A nasty storm with 60 mph winds ravaged northern Pennsylvania on Wednesday. In Venango County, * there were reports of “golf-ball sized hail.” In an “Explainer” column first published in 2006 and reprinted below, Daniel Engber wondered whether these falling chunks of ice were a major health risk.
At least 27 people died as tornadoes and hailstorms struck the Midwest and the South on Sunday. So far it seems like the strong winds—and not the “softball-sized” balls of falling ice—have done most of the damage. A tree fell on one person, another died when his mobile home rolled over, and a baby was blown down the street. Do giant hailstones ever kill anyone?
Yes, but it’s very rare. Hailstorms have caused only a handful of deaths in the United States over the last 100 years or so; most of those killed were children. We have reports of one child dying from a hailstone strike in 1893 and another in 1928. A Texas farmer perished on account of hail in 1930, and babies had their skulls broken by balls of ice in 1979 and 1981.
Adults do get hit, but they’re less likely to perish from their injuries. “I got hit so hard I thought I was going to pass out,” one Fort Worth, Texas, victim of “softball-sized” hail told the Associated Press in 1995. “I started running and got hit in the head. Blood was everywhere,” said another.
Hailstone deaths in other countries are somewhat more common. A few years ago, the Chinese government reported that at least seven people in Zhengzhou died in a storm of “egg-sized” hail. Dozens more ended up in the hospital. In Bangladesh, a giant storm of “grapefruit-sized” hail killed almost a hundred people in 1986. Some of the stones weighed more than 2 pounds.
Americans may be less likely to get killed by hail because we spend so much time indoors. (Weather patterns in North America may also make hailstorms less severe.) Animals that don’t have this luxury tend to die in greater numbers. Individual hailstorms have killed dozens of horses and hundreds of chickens at a time in the United States. An 1888 storm in India is said to have wiped out more than 1,600 animals.
Three factors contribute to making a hailstorm especially dangerous: the size of the stones, the frequency with which they fall, and the wind speed. The killer hailstorm in Zhengzhou didn’t have very big stones, but fierce winds pushed them earthward at very high speeds. More frequent hail increases your likelihood of getting hit in the head or another vulnerable spot. (Size and frequency trade off as a general rule: The bigger the hailstones, the fewer of them there are.)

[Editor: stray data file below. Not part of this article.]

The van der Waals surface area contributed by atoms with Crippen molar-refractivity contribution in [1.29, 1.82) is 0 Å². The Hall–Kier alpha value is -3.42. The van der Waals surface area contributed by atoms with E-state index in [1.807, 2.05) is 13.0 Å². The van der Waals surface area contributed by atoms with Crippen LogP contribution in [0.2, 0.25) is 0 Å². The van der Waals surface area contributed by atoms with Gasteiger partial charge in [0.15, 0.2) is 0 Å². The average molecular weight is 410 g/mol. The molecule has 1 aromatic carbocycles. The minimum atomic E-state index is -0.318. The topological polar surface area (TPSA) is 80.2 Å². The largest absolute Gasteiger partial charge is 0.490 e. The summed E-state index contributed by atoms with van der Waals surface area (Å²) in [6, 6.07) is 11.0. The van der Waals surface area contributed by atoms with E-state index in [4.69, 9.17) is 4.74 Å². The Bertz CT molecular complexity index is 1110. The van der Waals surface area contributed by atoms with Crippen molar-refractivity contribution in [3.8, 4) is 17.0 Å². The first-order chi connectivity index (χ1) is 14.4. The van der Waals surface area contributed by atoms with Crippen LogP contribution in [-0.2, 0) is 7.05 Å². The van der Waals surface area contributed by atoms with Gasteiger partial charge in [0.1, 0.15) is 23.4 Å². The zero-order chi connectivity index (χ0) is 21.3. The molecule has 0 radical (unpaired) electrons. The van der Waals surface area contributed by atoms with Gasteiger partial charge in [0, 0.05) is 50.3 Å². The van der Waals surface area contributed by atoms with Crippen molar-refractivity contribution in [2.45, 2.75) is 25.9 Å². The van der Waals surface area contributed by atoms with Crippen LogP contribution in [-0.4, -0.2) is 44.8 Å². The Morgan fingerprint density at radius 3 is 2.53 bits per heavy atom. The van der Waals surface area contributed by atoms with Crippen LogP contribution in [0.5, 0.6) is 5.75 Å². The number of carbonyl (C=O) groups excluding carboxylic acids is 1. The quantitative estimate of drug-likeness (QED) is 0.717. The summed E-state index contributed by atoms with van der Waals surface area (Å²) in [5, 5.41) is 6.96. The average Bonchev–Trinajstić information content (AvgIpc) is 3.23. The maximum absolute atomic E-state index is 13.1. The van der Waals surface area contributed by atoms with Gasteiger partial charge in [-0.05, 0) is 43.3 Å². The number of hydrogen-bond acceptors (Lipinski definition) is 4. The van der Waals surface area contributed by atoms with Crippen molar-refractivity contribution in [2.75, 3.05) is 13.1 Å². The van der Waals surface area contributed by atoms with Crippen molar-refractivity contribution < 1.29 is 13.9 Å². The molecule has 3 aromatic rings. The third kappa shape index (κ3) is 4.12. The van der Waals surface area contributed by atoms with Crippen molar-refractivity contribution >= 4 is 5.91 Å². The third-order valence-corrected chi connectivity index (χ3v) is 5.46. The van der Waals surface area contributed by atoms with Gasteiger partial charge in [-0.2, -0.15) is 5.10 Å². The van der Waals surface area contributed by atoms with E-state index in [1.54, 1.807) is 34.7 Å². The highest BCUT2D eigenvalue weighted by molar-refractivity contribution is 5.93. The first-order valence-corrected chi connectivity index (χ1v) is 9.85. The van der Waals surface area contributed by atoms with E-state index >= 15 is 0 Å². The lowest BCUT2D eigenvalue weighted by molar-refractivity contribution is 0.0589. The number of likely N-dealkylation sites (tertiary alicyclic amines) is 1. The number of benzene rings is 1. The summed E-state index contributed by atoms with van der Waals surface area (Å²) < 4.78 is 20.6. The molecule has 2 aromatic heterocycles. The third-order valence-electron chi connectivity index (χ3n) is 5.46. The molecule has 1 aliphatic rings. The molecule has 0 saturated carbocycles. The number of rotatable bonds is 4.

Hailstones do come in different shapes, but there’s little evidence that a spiky ball of ice does any more damage than a round sphere. Stones can also come in elongated forms, in cross-shapes, or with rings around the middle.
Bonus Explainer: How big is a softball-sized hailstone? About 4.5 inches in diameter. Climatologists don’t like using balls and fruits to describe hailstones, since not everyone knows exactly how big a softball or grapefruit is supposed to be. (They prefer to use coins—dime-sized, nickel-sized, quarter-sized, and half-dollar-sized—as a point of reference.) Government weather services do have some guidelines: Grapefruit-sized hail is 4 inches in diameter, baseball-sized hail is 2.75 inches, golf-ball-sized hail is 1.75 inches, ping-pong-ball-sized hail is 1.5 inches, and pea-sized hail is less than half an inch in diameter.
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Explainer thanks Randy Cerveny of Arizona State University and Charles Knight of the University Corporation for Atmospheric Research. Thanks also to reader John Lilly for asking the question.
Correction, Dec. 13, 2009: This article originally misspelled the name Venango County, Penn. (Return to the corrected sentence.)
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